Agroforestry and archaeology at Wimpole
The Woodland Trust (WT) has once again teamed up with the National Trust (NT) in an ambitious scheme to plant over 90,000 trees on the Wimpole Estate in Cambridgeshire. The WT’s central England outreach team are working with the NT to support them in the design and management of the scheme. Thanks to funding from the Green Recovery Challenge Fund, a variety of tree species will be planted over the 2500 acre estate, 120ha in total will be planted resulting in the creation of multiple agroforestry, woodland and wood pasture sites.
There’s a lot of planting to do in a short time, a dedicated team of NT rangers and volunteers will be taking the lead role in planting the wood pasture sites, with agroforestry and woodland planting being carried out by contractors. Farming and wildlife have always gone hand in hand at Wimpole and the scheme capitalises on this approach.
Agroforestry is a type of land management which combines trees and shrubs with crop and livestock farming systems. This approach is beneficial to farming and wildlife, not only does it enhance farm productivity, but it improves soil health and increases biodiversity as well as bringing many other benefits. Across the Wimpole estate, a number of agroforestry sites are planned, which will cover a total area of 40ha. Apple and elder trees will be planted, which will total 1995 trees altogether. One of the agroforestry sites will be planted with 50 different varieties of East Anglian heritage fruit trees. The harvested fruits from this site and others will then be pressed and the resulting juice sold in local National Trust shops.
Another land management approach, wood pasture is land that is managed through grazing. These can be ancient or more recent woodlands, some started as medieval hunting forests or wooded commons and others designed as part of the landscape of a large estate. On Wimpole, 47ha of wood pasture will be planted, which amounts to 15,472 trees. Here is where the brilliant volunteers are stepping in to lend a hand with planting the mixture of native broad-leaved trees.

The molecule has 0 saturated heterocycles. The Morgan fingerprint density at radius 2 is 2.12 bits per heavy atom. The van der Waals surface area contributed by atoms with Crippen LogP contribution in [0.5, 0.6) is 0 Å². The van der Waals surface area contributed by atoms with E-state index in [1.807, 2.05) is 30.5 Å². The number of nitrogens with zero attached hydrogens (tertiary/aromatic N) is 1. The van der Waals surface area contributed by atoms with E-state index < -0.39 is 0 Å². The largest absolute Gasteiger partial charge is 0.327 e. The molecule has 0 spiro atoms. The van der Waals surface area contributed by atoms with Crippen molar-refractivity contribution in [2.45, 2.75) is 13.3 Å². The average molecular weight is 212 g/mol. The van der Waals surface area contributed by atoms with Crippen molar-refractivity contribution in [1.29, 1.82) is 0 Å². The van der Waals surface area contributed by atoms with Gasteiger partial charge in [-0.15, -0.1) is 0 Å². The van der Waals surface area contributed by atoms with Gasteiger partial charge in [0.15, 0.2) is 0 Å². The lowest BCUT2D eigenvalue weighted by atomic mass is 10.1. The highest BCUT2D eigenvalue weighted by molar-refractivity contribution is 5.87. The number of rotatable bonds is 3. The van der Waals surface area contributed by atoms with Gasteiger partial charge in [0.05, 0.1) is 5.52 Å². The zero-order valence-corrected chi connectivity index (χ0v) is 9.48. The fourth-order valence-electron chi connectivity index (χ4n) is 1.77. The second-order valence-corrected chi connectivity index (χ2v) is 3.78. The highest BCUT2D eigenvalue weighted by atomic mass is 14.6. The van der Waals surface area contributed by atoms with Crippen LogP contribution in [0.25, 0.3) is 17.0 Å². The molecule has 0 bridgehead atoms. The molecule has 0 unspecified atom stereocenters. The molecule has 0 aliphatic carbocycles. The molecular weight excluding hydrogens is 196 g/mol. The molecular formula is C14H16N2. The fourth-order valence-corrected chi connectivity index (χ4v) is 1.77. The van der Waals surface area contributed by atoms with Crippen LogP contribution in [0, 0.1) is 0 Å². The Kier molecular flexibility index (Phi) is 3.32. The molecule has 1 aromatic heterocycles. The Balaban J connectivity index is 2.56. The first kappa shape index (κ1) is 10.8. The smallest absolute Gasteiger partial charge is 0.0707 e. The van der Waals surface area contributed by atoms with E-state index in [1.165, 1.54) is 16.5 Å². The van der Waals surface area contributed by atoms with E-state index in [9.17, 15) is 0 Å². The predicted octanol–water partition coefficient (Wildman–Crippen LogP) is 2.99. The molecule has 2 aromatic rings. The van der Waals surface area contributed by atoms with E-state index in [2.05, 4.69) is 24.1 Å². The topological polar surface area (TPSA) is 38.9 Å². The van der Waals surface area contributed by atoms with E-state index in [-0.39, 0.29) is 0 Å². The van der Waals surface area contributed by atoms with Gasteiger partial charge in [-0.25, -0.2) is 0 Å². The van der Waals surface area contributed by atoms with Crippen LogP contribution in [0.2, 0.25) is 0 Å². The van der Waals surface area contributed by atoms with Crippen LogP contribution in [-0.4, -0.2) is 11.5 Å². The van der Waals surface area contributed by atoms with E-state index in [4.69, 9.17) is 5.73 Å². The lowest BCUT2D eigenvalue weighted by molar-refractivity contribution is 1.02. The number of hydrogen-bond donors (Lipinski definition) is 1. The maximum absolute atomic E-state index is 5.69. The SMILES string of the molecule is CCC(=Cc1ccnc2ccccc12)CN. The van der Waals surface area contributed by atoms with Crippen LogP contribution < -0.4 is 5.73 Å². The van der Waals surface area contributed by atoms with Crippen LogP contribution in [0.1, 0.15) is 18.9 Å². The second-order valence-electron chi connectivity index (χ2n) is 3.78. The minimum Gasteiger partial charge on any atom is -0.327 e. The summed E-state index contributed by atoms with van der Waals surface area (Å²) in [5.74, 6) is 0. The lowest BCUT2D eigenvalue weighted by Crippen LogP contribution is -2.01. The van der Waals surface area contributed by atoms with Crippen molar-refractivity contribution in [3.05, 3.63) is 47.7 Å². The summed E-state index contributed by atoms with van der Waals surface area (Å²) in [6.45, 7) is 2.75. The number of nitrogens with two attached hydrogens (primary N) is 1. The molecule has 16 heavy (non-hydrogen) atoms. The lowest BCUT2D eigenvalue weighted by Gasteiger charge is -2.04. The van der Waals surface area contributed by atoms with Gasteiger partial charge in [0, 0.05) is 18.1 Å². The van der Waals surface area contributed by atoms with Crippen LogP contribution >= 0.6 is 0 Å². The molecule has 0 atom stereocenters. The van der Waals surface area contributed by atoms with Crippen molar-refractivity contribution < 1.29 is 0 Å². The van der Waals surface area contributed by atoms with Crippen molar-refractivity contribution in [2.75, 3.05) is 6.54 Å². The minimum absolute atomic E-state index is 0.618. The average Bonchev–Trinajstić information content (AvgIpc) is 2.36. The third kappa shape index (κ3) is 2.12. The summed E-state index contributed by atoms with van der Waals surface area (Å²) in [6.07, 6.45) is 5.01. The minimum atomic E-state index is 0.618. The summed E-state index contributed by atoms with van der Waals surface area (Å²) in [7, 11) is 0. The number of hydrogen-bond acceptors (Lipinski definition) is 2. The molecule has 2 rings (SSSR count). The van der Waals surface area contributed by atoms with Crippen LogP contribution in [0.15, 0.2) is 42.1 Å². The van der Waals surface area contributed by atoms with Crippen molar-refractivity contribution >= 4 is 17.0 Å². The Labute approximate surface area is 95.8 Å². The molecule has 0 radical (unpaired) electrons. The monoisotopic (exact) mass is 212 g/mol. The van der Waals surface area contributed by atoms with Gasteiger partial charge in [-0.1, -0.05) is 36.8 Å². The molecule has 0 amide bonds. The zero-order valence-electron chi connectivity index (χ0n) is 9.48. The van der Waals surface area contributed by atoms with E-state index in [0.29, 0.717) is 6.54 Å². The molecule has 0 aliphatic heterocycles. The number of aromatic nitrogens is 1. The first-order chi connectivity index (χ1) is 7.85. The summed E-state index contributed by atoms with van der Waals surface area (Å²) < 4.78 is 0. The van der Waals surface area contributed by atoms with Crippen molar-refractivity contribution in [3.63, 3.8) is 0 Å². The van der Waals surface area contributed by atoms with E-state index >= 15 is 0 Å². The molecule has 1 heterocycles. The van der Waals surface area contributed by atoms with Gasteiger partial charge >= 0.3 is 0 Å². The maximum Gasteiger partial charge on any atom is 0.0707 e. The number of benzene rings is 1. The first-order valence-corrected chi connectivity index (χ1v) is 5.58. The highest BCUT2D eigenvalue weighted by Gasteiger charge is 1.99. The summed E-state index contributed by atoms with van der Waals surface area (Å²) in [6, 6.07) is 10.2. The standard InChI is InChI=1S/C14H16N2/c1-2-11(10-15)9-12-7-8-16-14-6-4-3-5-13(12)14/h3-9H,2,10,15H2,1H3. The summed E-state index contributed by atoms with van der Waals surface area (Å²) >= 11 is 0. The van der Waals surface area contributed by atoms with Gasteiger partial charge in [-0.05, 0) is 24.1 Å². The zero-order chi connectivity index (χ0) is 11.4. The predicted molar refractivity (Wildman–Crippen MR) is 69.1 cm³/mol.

Further to this, woodland will be planted on 32ha of the site, where the bulk of the trees will go into the ground, all 73,485 of them! To protect the young saplings, deer fencing will be used along with biodegradable spirals and where this isn’t viable, recyclable plastic tubes, with a plan in place for them to be collected and processed for recycling in the future.
A small grove will also be planted at Wimpole. The trees for this area are gratefully received from the inmates at Doncaster prison who collected acorns from the Major Oak and Parliament Oak found at Sherwood Forest and grew them into saplings.
Before any trees go into the ground work needs to be completed to design each of the sites and this preliminary step revealed a number of surprising and interesting finds. One aspect of the Green recovery challenge fund project was to carry out geophysical surveys on the proposed planting sites. Unexpectedly, on one of the sites this revealed a number of archaeological features, including a possible roman settlement to the south and a possible iron age settlement to the north. Consequently, no trees were planted on that site! Other features of historical interest included a possible henge, roman villa and hotspots positioned close to the Ermine Way. One such feature is thought to be the remains of a farm and blacksmith, the equivalent of a medieval motorway services!
During the design phase we consulted with Historic England and planned the planting so that it wouldn’t have an impact on Wimpole estate’s historic views, both looking towards the hall and back out across the landscape. Allowing these areas to remain open will preserve the vistas of this picturesque countryside.
The scheme has been designed to support the abundance of wildlife species on site, with corn buntings, barbastelle bats and turtle doves featuring in plans. A bird survey recorded corn bunting nesting on one of the proposed planting areas, so we relocated the planting to ensure that no nesting birds were disturbed. On other parts of the site corridors and open areas have been created to support the barbastelle bat population, providing nursery, roost and feeding habitats. A pond creation project also took place, the ponds designed to provide just the right habitat for turtle doves. We’ve teamed up with the RSPB and any turtle dove sightings will be reported as part of their turtle dove project.
By Amanda Brookes (Volunteering Development Officer – Central England) and Stuart Holm (Outreach manager – Central England)
Feature image by Robert Read
Turtle Dove image by Tony Cox
All other images by Stuart Holm